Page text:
Practice What You Preach
Since I started school last June, my fitness levels have been steadily declining. I can confidently say that at this point, I'm at an all-time low. Prior to starting school, I worked a normal full-time job and for the most part, work was over when I walked out of the building. This meant that I had a lot more time to devote to fitness and hobbies, and while I didn't always do the best job, it was much easier to stay in shape.
Fast forward nine months, and I find myself in the worst shape I have been in within the past 10 years. Never in my life did I think I would consider walking my dogs a form of exercise. And yes, of course, there is time to do more than study in PT school. However, by starting a job and getting involved in as many opportunities as possible, I think I ate up a lot of that time. Exercise has become secondary to a lot of other things, and I'm not proud of it.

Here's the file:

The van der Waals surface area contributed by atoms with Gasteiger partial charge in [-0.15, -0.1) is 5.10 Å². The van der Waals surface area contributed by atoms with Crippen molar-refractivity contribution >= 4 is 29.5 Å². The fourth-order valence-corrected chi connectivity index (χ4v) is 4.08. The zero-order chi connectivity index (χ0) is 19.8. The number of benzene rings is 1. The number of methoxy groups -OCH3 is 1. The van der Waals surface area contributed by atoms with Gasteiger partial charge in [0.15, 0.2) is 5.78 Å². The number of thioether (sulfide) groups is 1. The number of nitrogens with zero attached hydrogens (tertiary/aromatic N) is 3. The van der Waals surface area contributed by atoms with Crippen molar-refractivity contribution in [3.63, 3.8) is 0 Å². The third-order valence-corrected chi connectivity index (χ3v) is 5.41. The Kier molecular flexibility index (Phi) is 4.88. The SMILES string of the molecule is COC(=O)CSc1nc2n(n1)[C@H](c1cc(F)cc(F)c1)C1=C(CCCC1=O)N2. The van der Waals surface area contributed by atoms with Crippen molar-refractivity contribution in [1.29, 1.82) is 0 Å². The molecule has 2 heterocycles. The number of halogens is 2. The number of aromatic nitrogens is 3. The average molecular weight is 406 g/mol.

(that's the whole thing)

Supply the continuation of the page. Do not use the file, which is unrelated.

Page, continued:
I find it ironic that by pursuing a profession that promotes fitness and well-being, I have lost touch with my personal drive for each of those things. I sometimes feel like a hypocrite when I'm educating a patient about the importance of exercise. I hear myself say the words, and when I have time to reflect on them later, I realize that I need to take my own advice. Unfortunately, it's just not that easy. (And who's to say patients don't feel the same way. Maybe this is a useful life lesson). Either way, I can't help but feel slightly embarrassed about my current physical state knowing that I am supposed to represent a profession that encourages a healthy lifestyle.
I'm confident that I will have more time to devote to getting back in shape once this semester ends. And to be honest, there really isn't anywhere to go but up at this point. So my new goal is not to feel this way four months from now.